Engage with your audience but DO NOT try to sell them stuff too early on. The fact that they are there following you should be enough for now. You need to earn their trust and then, when the time comes you want to release a new single or whatever, offer it to them first, at a good price.

Once you have built up your email list one of the best programs to use for a bulk mail-out is MailChimp, but I actually prefer Aweber as it’s so much more powerful as your mailing list grows.

An email is the best way to keep in touch with your fanbase, a letter direct to their inbox. I’m sure you’ve already come across how difficult it is to reach your audience with a Facebook post and it’s ‘reach’ algorithms, right?

Speaking of Facebook, posts there should be done sparingly, and should only include good, engaging content. The way Facebook’s algorithms work is that one post can cannibalise another; e.g. if you post a great blog article about your band that people want to read and it gets a lot of likes and comments, that will rank you higher in people’s feeds. That can be instantly undone by a photo of your drummers new sticks that no-one cares about.

So think about what you’re posting.

If you have a new video out in a few weeks, make sure that everything you put on your page leading up to it is getting some traction. Ask questions of your audience, make something that is shareable. Sad as it seems, memes are still the most shareable content online!

This really is the tip of the iceberg and I haven’t even gone into any of the programs you can use to manage your social media effectively to grow your numbers. But I will soon, I promise!

If you want to be notified about this and other opportunities sign up here.

“I’m Going To Leave Stones Unturned!”

To quote one of my favourite ever movies, ‘Over The Top’ (Sylvester Stallone kidnaps his estranged son and takes him on a truck-driving and arm-wrestling mis-adventure of a lifetime):

“The world won’t meet you half way”.

As I touched on in the previous section, you really want to be everywhere you can be and this is going to mean some really hard work that you must keep on top of. Organisational skills and (where possible) delegation of tasks are your key friends here.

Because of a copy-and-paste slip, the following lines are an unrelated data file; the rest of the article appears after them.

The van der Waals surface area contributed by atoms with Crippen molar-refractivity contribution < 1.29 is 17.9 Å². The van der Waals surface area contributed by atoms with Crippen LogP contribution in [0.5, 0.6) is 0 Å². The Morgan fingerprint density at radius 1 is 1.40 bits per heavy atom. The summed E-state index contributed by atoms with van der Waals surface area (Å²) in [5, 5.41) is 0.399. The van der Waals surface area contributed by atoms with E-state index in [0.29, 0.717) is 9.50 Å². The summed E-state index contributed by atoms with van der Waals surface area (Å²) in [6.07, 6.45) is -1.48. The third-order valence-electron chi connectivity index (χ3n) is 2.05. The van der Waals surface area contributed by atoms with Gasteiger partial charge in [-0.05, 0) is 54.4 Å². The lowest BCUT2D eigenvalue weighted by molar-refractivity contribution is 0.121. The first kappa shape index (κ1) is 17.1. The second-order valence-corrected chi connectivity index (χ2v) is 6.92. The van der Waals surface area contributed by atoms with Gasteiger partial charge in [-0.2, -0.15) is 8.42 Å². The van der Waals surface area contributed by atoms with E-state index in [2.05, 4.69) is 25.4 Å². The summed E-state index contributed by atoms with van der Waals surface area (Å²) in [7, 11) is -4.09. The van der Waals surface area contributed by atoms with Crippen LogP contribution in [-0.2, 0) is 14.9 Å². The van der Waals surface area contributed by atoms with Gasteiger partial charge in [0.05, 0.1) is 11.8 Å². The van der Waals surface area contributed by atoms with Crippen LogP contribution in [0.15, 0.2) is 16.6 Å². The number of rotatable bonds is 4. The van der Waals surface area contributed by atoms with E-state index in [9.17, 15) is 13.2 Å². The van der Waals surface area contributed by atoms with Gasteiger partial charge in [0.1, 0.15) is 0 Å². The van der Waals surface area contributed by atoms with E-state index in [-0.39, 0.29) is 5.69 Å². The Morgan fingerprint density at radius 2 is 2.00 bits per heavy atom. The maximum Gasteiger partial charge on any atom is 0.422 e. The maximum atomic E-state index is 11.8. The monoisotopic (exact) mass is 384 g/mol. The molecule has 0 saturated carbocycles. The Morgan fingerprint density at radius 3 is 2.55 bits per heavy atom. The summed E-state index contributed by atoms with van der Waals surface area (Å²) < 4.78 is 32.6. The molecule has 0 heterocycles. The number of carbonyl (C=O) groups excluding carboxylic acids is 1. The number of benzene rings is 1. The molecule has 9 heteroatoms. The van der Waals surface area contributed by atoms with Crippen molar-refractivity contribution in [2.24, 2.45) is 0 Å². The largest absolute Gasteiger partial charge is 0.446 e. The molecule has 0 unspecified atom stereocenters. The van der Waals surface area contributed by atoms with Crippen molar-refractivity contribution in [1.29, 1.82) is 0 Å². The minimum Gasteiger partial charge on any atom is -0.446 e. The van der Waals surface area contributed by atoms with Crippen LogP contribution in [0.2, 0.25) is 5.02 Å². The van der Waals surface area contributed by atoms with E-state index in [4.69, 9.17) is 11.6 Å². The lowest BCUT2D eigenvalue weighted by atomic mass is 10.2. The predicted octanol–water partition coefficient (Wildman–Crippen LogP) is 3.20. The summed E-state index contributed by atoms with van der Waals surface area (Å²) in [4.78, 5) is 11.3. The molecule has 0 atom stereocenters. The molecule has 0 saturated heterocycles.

When you release something and it doesn’t quite take off, do you ever feel like “I could have done more?” – well that’s because you most definitely could have!

It’s impossible to do everything but if you have the drive and determination you can accomplish quite a lot with limited resources.

One such resource I can not recommend highly enough is The Indie Bible. We managed to get a special 70% discount especially for our readers from them at that link!

It’s a 2500 page directory of music print magazines, blogs, labels, publicists, PR, you name it! You could spend a week at your computer with the Indie Bible plugging your new release and you still probably wouldn’t even scratch the surface.

I also recommend having a look at Hype Machine where you can explore the world of music blogs, by country or genre, and do some research into which relevant blogs you should be targeting to suit your genre.

You should also be visible on all online platforms. To get your music out to Spotify, Apple Music, Deezer, etc. you need look no further than companies such as CD Baby or Ditto Music . In fact Ditto have recently launched a Record Label In A Box. Which has everything you need for releasing your own music independently online.

As well as those platforms you should have your music on SoundCloud, Bandcamp and YouTube, and basically anywhere that you can be discoverable!

And it doesn’t have to be only online.

Do you tell everyone about your band? Or are you ashamed of it? Be loud and proud because you never know who you’re speaking to!

I once worked in a coffee bar in Melbourne, and was chatting to one of our regulars and mentioned I was in a band. It just turned out her son was in a very very cool band who we ended up supporting when I brought her a CD in the next day!

I used to think of my life in two parts. My ‘day to day living’ and my ‘rockstar by night’ entities.